Motto Devlet-i Ebed-müddet (Turkish) ("The Eternal State")
Capital (and largest city)
Arabic; Greek; Armenian
Islam; Christianity; Judaism
Turkish; Arabs; Greeks; Armenians; Assyrians
Constitutional absolute monarchy
Meclis-i Umumi of the Ottoman Empire
1,800,000 km2 (in 1914)
24,000,000 (in 1912)
The Ottoman Empire (Ottoman Turkish: دَوْلَتِ عَلِيّهٔ عُثمَانِیّه Devlet-i Aliyye-i Osmâniyye, Modern Turkish: Osmanlı İmparatorluğu), also historically referred to as the Turkish Empire or Turkey, was an Islamic sultanate and later a caliphate founded by Oghuz Turks under Osman Bey in northwestern Anatolia in 1299. With conquests in the Balkans by Murad I between 1365 and 1389, and the conquest of Constantinople by Mehmed II in 1453, the Ottoman sultanate was transformed into an empire.
During the 16th and 17th centuries, in particular at the height of its power under the reign of Suleiman the Magnificent, the Ottoman Empire was a powerful multinational, multilingual empire controlling much of Southeast Europe, Western Asia, the Caucasus, North Africa, and the Horn of Africa. At the beginning of the 17th century the empire contained 32 provinces and numerous vassal states. Some of these were later absorbed into the empire, while others were granted various types of autonomy during the course of centuries.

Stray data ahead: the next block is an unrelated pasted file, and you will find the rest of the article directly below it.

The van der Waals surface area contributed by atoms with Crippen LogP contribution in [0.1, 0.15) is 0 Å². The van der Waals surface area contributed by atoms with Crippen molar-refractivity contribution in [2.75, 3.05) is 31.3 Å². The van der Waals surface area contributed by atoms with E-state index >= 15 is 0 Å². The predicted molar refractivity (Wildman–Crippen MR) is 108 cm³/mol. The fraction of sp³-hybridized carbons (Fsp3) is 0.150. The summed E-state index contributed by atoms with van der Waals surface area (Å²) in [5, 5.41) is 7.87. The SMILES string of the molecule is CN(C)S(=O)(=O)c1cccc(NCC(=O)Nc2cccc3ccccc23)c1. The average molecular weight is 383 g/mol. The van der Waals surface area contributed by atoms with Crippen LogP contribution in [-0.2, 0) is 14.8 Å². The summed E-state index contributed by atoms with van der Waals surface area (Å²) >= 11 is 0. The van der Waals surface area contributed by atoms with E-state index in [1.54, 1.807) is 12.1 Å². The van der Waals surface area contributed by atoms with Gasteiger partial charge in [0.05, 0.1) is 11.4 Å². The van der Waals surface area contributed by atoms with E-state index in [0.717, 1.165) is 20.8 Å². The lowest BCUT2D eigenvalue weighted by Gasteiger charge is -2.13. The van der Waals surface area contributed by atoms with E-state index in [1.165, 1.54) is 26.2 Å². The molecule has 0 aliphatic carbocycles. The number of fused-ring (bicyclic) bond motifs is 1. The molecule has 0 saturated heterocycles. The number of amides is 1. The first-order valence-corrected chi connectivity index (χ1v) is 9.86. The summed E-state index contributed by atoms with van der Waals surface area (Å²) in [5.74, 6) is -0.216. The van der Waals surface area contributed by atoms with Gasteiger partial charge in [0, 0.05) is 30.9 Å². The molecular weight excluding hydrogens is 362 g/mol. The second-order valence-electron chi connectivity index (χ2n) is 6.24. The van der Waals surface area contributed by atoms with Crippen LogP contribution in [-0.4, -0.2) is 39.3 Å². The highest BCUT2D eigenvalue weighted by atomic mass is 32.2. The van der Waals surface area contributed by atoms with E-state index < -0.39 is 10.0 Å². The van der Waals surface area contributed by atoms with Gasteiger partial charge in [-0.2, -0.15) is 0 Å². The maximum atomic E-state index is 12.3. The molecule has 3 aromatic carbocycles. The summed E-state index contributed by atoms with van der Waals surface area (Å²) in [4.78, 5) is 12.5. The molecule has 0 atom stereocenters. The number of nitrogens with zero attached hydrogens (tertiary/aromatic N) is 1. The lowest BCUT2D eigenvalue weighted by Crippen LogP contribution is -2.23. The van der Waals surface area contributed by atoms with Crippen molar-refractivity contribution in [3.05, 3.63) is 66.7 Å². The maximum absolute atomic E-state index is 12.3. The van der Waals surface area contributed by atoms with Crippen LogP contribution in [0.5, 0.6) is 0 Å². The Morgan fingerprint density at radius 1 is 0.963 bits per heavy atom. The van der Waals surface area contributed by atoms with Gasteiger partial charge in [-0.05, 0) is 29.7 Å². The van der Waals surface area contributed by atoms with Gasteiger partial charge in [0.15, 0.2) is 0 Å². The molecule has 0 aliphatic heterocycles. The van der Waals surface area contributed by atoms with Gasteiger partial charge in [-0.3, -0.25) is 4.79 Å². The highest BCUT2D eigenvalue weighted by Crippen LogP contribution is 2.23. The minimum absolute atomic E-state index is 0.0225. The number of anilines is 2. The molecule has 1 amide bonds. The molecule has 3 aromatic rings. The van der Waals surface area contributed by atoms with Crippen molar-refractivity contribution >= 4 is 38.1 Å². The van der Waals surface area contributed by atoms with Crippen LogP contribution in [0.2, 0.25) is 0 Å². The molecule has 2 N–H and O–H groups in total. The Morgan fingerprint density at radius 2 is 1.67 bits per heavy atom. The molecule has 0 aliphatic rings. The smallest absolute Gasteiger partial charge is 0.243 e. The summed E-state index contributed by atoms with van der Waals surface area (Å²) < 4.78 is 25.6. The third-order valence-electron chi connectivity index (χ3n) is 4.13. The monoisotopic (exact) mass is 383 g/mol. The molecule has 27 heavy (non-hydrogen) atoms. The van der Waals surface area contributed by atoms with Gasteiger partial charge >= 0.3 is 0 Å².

With Constantinople as its capital and control of lands around the Mediterranean basin, the Ottoman Empire was at the centre of interactions between the Eastern and Western worlds for six centuries. Following a long period of military setbacks against European powers and gradual decline, the empire collapsed and was dissolved in the aftermath of World War I, leading to the emergence of the new state of Turkey in the Ottoman Anatolian heartland, as well as the creation of modern Balkan and Middle Eastern states